WASHINGTON — President Obama plans to push Congress to move quickly in the coming months on an ambitious overhaul of the immigration system that would include a path to citizenship for most of the 11 million illegal immigrants in the country, senior administration officials and lawmakers said last week.
Obama and Senate Democrats will propose the changes in one comprehensive bill, the officials said, resisting efforts by some Republicans to break the overhaul into smaller pieces — separately addressing young illegal immigrants, migrant farmworkers, or highly skilled foreigners — that might be easier for reluctant members of their party to accept.
Obama and Democrats will also oppose measures that do not allow immigrants who gain legal status to become US citizens one day, the officials said.
Even while Obama has been focused on fiscal negotiations and gun control, overhauling immigration remains a priority for him this year, White House officials said. Top officials have been quietly working on a broad proposal. Obama and lawmakers from both parties think that the early months of his second term offer the best prospects for passing substantial legislation on the issue.
Obama is expected to lay out his plan in coming weeks, perhaps in his State of the Union address next month, administration officials said. The White House will argue that its solution for illegal immigrants is not an amnesty, as many critics insist, because it would include fines, the payment of back taxes, and other hurdles for illegal immigrants who would obtain legal status, the officials said.
The president’s plan would also impose nationwide verification of legal status for all newly hired workers; add visas to relieve backlogs; allow highly skilled immigrants to stay; and create some form of guest worker program to bring in low-wage immigrants in the future.
A bipartisan group of senators has also been meeting to write a comprehensive bill, with the goal of introducing legislation as early as March and holding a vote in the Senate before August.
As a sign of the keen interest in starting action on immigration, White House officials and Democratic leaders in the Senate have been negotiating on which of them will first introduce a bill, Senate aides said.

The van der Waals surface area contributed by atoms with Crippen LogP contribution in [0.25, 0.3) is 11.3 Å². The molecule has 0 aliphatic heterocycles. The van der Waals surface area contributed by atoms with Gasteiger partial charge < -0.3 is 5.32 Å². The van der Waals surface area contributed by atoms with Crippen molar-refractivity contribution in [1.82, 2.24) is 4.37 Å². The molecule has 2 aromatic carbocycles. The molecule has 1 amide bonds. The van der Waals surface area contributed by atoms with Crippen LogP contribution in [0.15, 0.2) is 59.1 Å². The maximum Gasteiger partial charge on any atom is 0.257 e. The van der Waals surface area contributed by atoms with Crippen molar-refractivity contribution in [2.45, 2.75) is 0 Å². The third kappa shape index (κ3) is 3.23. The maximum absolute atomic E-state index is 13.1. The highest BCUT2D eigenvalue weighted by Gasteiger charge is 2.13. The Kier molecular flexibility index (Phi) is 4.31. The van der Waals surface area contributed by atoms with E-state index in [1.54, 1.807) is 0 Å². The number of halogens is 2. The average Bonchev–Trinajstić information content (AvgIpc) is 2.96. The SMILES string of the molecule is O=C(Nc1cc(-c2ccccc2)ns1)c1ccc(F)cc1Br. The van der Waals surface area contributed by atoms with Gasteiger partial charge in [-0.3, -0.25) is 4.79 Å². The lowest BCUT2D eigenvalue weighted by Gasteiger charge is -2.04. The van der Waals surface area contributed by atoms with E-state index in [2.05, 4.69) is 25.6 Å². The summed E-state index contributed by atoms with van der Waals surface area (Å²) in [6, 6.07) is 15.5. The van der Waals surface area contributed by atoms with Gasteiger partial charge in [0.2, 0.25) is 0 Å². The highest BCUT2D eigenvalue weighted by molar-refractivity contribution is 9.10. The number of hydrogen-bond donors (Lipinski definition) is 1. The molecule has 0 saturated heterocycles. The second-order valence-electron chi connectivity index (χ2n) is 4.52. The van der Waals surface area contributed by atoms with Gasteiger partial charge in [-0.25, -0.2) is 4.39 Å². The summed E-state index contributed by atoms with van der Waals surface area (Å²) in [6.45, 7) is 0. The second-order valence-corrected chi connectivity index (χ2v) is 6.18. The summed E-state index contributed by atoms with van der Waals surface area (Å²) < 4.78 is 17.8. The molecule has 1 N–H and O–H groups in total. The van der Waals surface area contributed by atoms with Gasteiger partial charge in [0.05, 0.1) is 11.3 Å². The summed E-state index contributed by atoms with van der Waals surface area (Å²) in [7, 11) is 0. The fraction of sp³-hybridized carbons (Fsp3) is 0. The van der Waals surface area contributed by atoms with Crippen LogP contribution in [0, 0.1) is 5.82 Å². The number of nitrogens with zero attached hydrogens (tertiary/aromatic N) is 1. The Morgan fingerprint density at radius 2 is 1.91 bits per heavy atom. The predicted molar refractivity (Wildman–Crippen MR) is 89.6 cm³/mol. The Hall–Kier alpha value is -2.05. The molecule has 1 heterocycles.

‘‘This is so important now to both parties that neither the fiscal cliff nor guns will get in the way,’’ said Charles E. Schumer, a New York Democrat and a leader of the bipartisan discussions.
A similar attempt at bipartisan legislation early in Obama’s first term collapsed amid political divisions fueled by surging public anger about illegal immigration in many states. But both supporters and opponents say conditions are significantly different now.
In the November presidential election, Hispanics, the nation’s fastest-growing electorate, turned out in record numbers and cast 71 percent of their ballots for Obama. Many Hispanics said they were put off by Republicans’ harsh language against illegal immigrants.
After the election, a host of Republicans, starting with Speaker John Boehner, said it was time for the party to find a more positive, practical approach to immigration. Many party leaders say electoral demographics are compelling them to move beyond policies based on tough enforcement.
Supporters of comprehensive changes say that the elections were nothing less than a mandate, and that they are still optimistic that Obama is prepared to lead the fight.
‘‘Republicans must demonstrate a reasoned approach to start to rebuild their relationship with Latino voters,’’ said Clarissa Martinez de Castro, director of immigration policy at the National Council of La Raza, a Latino organization. ‘‘Democrats must demonstrate they can deliver on a promise.’’
Since the election, Obama has repeatedly pledged to act on immigration this year. In his weekly radio address Saturday, he referred to the urgency of fixing the immigration system, saying it was one of the ‘‘difficult missions’’ the country must take on.
Parallel to the White House effort, Schumer and GOP Senator Lindsey Graham of South Carolina have been meeting with a group of at least four others to write a bill.
Republicans who have participated include John McCain of Arizona, who has supported comprehensive legislation in the past; Jeff Flake of Arizona, newly elected to the Senate; and Mike Lee of Utah. Senator Marco Rubio of Florida participated in a meeting last month.
Democrats in the meetings include Richard Durbin of Illinois, the No.2 Senate Democrat; Robert Menendez of New Jersey, and Michael Bennet of Colorado. Basic tenets for the bill, Schumer said, were that it would be comprehensive and offer eventual citizenship.‘